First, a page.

Abstract: A market survey of 317 hospitals, conducted by the Enterprise Analysis Corporation in 2007 and updated in 2008, reveals substantial growth in the number of hospitals performing point-of-care testing (POCT). The prevalence of POCT has increased across all disciplines (except blood glucose, which POC technology has fully penetrated). Of particular note, 87% of the surveyed hospitals were found to perform POC coagulation testing and 77% were found to perform blood gas/electrolyte testing. Sales trend data examining purchase intent suggests continued growth in POCT.
"Although widespread use of pharmacogenomic tests has not yet arrived, manufacturers want to make sure that they’re not left out when the time comes, said EAC’s Farber. 'People are really starting to come to grips with the reality of companion diagnostics, and we’re now getting very serious inquiries about where the market is going and how a company can position itself to do something about it.'"
Abstract: The objective of this article was to assess if the 2007-2009 recession impacts point-of-care (POC) testing; if the effect for POC in hospitals is worse, about the same, or not as stressful as the central laboratory; and whether POC testing in hospitals and in the consumer sector continues to grow. An additional goal is to make some rough projections for the next few years and consider a high-level view of the POC sector of the in vitro diagnostics (IVD) industry. For the purposes of this article, we take a broad view of POC testing and use Dr Kricka's definition (Point of Care 2009;8:42-44), which includes home, pharmacy, supermarket, physician office, and the hospital bedside.
We use the Enterprise Analysis Corporation's (EAC's) "Global IVD Scenario Model" (the EAC's Global IVD Industry Scenario Model contains a database of past, current, and projected sales for 85 companies in 16 disciplines for 9 years: historical sales for the past 3 years, data for the current year, and EAC-prepared projections for the next 5 years. The model is updated quarterly; it has been in use at EAC since 2006) to estimate total IVD sales and POC's share, as well as to prepare projections for future sales, and analyze the covered population of the top 85 companies. To obtain data on the current impact of the recession, a possible differential impact on POC testing and its expected near-term impact, we conducted a brief market research survey in a population of 130 US hospital respondents.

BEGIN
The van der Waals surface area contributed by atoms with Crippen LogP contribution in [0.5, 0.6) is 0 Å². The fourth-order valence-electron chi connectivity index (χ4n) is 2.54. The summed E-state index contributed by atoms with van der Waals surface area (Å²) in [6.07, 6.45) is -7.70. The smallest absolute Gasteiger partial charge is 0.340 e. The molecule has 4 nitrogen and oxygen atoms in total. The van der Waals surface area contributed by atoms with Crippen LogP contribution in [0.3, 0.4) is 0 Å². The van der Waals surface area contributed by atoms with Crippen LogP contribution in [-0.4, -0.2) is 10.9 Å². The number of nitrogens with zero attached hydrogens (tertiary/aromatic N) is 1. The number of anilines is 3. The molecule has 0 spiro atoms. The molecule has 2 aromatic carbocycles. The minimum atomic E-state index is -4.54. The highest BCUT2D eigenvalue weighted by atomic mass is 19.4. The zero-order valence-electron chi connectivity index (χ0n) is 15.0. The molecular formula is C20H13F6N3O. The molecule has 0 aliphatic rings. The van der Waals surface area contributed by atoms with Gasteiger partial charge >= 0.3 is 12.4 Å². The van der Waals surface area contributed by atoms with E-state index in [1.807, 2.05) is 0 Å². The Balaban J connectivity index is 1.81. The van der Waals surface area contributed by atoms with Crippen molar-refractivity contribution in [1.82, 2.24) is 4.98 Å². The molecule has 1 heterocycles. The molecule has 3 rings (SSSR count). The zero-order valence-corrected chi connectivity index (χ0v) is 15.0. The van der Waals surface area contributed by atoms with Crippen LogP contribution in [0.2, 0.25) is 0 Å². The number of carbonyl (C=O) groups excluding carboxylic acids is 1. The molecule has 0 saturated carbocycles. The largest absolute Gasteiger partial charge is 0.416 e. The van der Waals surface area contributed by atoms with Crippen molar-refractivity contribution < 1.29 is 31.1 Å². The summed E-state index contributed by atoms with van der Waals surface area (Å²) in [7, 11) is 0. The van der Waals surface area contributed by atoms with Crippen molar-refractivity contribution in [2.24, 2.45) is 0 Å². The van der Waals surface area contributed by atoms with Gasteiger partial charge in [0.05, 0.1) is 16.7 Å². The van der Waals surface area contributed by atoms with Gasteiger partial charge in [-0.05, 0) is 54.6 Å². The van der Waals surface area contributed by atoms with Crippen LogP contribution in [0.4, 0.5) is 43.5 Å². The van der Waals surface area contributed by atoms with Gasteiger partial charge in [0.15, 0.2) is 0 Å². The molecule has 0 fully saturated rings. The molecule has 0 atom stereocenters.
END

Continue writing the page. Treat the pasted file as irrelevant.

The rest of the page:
The study indicates that the short answer is yes and concludes that the recession has a notable impact in all sectors of POC and that the impact is especially strong in whole-blood glucose testing. On a more positive note, the study finds that general POC testing, that is, POC without whole-blood glucose, can look forward to continued growth in the long term, 2015 time frame, in fact at an increased growth rate in the range of 8% to 9%. Finally, the assessment indicates that the projected mid- to long-term growth of the POC market segment is attracting a number of companies to develop some innovative technologies to better satisfy perceived customer needs.
Abstract: The market for self-monitoring of blood glucose (SMBG) approached $8.8 billion worldwide in 2008. Yet despite dramatic double-digit growth in sales of SMBG products since 1980, the business is now facing declining prices and slower dollar growth. Given that SMBG meters and test strips are viewed by consumers and insurers as essentially generic products, it will be extremely challenging for new market entrants to displace well-entrenched existing competitors without a truly innovative technology. Also, in the face of declining glucose test strip prices, market expansion can only occur through identification of more of the undiagnosed diabetes population and convincing existing diabetes patients to adopt glucose testing or to test more frequently. Ultimately, a combination of technology innovations, patient education, and economic incentives may be needed to significantly expand the SMBG market and build sustainable long-term dollar growth for SMBG vendors.
"Laboratorians have been talking about personalized medicine and companion diagnostics at least since the availability of her2/neu testing more than a decade ago. Hughes recalled a forecast then that by now, personalized medicine would be a huge market. This segment remains relatively small in the grand scheme of things, yet its great potential remains, he said. "What’s attractive about these tests is that they have the potential to be priced at a very high value, such as the Oncotype DX breast cancer model where you can potentially save tens of thousands of dollars in unnecessary chemotherapy, so your test can command a much higher price." While such tests will never reach the high volumes of routine chemistry panels or CBC, they won’t be priced at a nickel a test either, said Hughes."